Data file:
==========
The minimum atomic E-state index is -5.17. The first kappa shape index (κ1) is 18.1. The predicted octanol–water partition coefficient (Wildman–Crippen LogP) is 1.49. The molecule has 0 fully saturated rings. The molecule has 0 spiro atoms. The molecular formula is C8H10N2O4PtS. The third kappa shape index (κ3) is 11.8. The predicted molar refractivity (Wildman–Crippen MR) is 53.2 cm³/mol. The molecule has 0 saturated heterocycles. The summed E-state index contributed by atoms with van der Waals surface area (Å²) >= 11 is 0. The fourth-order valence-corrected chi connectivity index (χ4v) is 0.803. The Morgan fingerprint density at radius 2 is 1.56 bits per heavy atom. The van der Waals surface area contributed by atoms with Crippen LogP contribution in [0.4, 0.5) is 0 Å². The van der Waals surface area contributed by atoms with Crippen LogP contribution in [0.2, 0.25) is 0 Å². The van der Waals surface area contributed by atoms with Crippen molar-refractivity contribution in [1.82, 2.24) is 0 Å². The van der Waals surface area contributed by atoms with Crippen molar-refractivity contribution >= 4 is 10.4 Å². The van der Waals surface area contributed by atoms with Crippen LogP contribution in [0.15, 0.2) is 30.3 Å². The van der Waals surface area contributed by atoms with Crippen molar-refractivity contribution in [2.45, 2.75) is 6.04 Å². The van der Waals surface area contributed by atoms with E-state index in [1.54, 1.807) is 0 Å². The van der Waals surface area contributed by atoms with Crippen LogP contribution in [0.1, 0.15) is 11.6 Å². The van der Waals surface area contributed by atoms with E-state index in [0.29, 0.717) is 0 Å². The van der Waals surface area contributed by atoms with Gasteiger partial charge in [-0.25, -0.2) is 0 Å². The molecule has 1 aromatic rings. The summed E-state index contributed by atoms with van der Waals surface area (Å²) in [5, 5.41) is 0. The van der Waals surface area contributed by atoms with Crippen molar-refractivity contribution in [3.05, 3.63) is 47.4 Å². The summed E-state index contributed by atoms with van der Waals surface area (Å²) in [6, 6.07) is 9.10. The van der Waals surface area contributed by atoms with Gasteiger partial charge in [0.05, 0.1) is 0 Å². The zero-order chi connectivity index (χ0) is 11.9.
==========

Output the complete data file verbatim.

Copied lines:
The minimum atomic E-state index is -5.17. The first kappa shape index (κ1) is 18.1. The predicted octanol–water partition coefficient (Wildman–Crippen LogP) is 1.49. The molecule has 0 fully saturated rings. The molecule has 0 spiro atoms. The molecular formula is C8H10N2O4PtS. The third kappa shape index (κ3) is 11.8. The predicted molar refractivity (Wildman–Crippen MR) is 53.2 cm³/mol. The molecule has 0 saturated heterocycles. The summed E-state index contributed by atoms with van der Waals surface area (Å²) >= 11 is 0. The fourth-order valence-corrected chi connectivity index (χ4v) is 0.803. The Morgan fingerprint density at radius 2 is 1.56 bits per heavy atom. The van der Waals surface area contributed by atoms with Crippen LogP contribution in [0.4, 0.5) is 0 Å². The van der Waals surface area contributed by atoms with Crippen LogP contribution in [0.2, 0.25) is 0 Å². The van der Waals surface area contributed by atoms with Crippen molar-refractivity contribution in [1.82, 2.24) is 0 Å². The van der Waals surface area contributed by atoms with Crippen molar-refractivity contribution >= 4 is 10.4 Å². The van der Waals surface area contributed by atoms with Crippen LogP contribution in [0.15, 0.2) is 30.3 Å². The van der Waals surface area contributed by atoms with Crippen molar-refractivity contribution in [2.45, 2.75) is 6.04 Å². The van der Waals surface area contributed by atoms with E-state index in [1.54, 1.807) is 0 Å². The van der Waals surface area contributed by atoms with Crippen LogP contribution in [0.1, 0.15) is 11.6 Å². The van der Waals surface area contributed by atoms with E-state index in [0.29, 0.717) is 0 Å². The van der Waals surface area contributed by atoms with Gasteiger partial charge in [-0.25, -0.2) is 0 Å². The molecule has 1 aromatic rings. The summed E-state index contributed by atoms with van der Waals surface area (Å²) in [5, 5.41) is 0. The van der Waals surface area contributed by atoms with Crippen molar-refractivity contribution in [3.05, 3.63) is 47.4 Å². The summed E-state index contributed by atoms with van der Waals surface area (Å²) in [6, 6.07) is 9.10. The van der Waals surface area contributed by atoms with Gasteiger partial charge in [0.05, 0.1) is 0 Å². The zero-order chi connectivity index (χ0) is 11.9.